Australia is a relatively young country. To define its unique identity or examples of cultural specificity is difficult. The shared history is really only shared among white Anglo Saxons and of course indigenous aboriginals, whose culture has been traumatised by the incursion of the white man. Migrants, and this includes Jews (mainly from Poland) after World War 2, did not share that history.
How do you create an identity without a real shared history. One approach is to enforce the study of Australian History into each school class. Creating an awareness of history, though, is not a substitute for sharing in that history. The collective history of Australians in terms of the shared experience is actually a conglomeration of individual histories tied to original home lands.
Assimilation of the various groups of immigrants is seen as a good thing by those who share the proposition that unbundling past attachment will cause a fusion of the various parts, thereby melding into a new whole. Proponents of multiculturalism often feel that a keen respect for difference attained by respecting and experiencing other cultures will offer the glue that keeps the disparate parts in harmony. Even those who can be termed pro-multiculturalism, predict that over time, osmosis induced by a “next” generation will mean that a natural cohesion will potentiate. Respect for difference affords the best chance for the cultural glue to set.
In this week’s Parsha of Yisro, the Torah tells us: ואתם תהיו לי ממלכת כהנים וגוי קדוש
What is the meaning of the word גוי. We say אתה אחד ושמך אחד, ומי כעמך ישראל גוי אחד בארץ and this associates the idea of unity juxtaposed with the word גוי. The Jew is enjoined to share a certain bond of unity with their people. What is the nature of this bond in the context גוי. We see that Jews are also called (among other things) an עדה. The terminology עדת ישראל is also well established. גוי is normally translated as “nation” or “people” whereas עדה is normally translated as congregation. The root of the word עדה is עד — testimony. The interrelationship between the people comprising the עדה is their join testimony. This testimony is the witnessing and participation of the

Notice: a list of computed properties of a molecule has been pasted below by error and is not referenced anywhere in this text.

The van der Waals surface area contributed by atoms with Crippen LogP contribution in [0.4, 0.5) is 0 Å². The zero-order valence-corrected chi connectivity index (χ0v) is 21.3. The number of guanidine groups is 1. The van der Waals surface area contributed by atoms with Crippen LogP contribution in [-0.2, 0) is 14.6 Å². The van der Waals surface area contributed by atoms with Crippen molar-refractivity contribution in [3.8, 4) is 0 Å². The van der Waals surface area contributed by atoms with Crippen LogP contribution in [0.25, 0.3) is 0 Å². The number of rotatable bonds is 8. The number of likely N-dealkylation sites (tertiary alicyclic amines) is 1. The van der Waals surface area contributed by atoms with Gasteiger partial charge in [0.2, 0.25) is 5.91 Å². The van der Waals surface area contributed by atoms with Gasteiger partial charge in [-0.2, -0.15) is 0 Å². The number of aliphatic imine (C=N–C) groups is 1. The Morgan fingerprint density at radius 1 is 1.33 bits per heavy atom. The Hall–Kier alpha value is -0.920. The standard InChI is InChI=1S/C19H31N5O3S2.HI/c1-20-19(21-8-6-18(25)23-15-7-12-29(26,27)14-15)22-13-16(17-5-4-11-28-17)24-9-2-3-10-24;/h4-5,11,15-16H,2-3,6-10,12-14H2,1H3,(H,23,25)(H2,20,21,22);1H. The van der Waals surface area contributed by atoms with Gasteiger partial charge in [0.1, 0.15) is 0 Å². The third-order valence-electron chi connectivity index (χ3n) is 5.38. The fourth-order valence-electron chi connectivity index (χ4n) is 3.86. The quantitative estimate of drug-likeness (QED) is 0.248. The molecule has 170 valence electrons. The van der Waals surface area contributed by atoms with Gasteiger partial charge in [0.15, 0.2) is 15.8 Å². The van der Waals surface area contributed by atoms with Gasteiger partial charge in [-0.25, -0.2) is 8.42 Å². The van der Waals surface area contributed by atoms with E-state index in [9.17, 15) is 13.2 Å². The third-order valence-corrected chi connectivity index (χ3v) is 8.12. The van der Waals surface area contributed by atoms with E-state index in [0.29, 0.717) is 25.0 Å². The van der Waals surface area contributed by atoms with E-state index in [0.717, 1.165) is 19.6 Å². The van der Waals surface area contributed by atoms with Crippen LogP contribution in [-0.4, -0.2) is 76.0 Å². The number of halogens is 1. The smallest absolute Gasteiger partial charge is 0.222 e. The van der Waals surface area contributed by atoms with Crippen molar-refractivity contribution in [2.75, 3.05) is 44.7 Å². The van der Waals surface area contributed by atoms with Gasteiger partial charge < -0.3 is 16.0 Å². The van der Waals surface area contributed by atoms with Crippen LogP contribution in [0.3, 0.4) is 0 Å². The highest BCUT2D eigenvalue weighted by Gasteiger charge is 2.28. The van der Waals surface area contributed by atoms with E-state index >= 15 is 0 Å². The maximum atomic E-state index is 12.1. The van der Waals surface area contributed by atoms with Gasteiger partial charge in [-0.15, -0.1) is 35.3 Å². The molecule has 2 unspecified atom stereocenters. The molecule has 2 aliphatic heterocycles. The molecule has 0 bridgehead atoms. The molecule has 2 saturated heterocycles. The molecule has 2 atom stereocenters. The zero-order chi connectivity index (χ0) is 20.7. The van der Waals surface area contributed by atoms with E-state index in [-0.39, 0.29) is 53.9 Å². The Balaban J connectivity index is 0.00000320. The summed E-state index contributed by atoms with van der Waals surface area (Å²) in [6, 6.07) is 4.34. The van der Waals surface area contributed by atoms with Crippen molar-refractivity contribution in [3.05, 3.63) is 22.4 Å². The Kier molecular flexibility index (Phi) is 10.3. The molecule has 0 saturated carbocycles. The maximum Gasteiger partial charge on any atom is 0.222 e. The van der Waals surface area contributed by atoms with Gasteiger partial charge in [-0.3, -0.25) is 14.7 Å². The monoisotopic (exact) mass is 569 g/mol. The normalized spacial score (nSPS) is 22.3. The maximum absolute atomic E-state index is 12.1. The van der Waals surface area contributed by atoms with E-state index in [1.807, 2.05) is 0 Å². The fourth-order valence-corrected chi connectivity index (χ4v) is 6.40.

creation of the world
going out of Egypt
receiving the Torah
entering the promised land
the worship during the reign of two temples
the promise of future redemption beginning with the coming of the Mashiach.
There are those who are not as religiously inclined and for whom the concept of redemption is a distant memory of great grandparents. They do not (currently) recognise or feel part of this joint testimony, a testimony which intersects with our formation as a people and its final redemption as a people. Those who are distant from this vision are not and would not consider themselves part of the philosophically attuned Edah—congregation. They are, however, part of a גוי, the nation of Israel. The Rav explains that there need not be a common philosophical agglutinant to be considered and feel a member of the גוי component of Jews. What then binds the group into an Goy is the experience of its common history. We have all saw the fact that the anti-Semite targets the גוי. The anti-Semite makes no difference between Charedi, Mapay, Mapam, Left wing, Right Wing, Bundist or Agnostic Jew. The fact that one has experienced the chain of joint persecution as evinced by the phrase עם לבדד ישכון means that they are irrefutably conjoined with their people.
A Goy entity can get together and deal with common issues that are not in the realm of the Edah. They can rally against anti-Semitism. They may remember recent cataclysmic events or celebrate such. They will form networks for social justice and welfare and seek to morph into a light for the nations.
This ideal is one which multiculturalists would like to see as the bedrock of a nation such as Australia. It is achievable as long as there are common causes to grieve over (such as the Bali bombings) or to exalt over (such as Australia performing well in the Olympic games etc). Multiculturalism inevitably ideally leads to the formation of a nation—the Goy.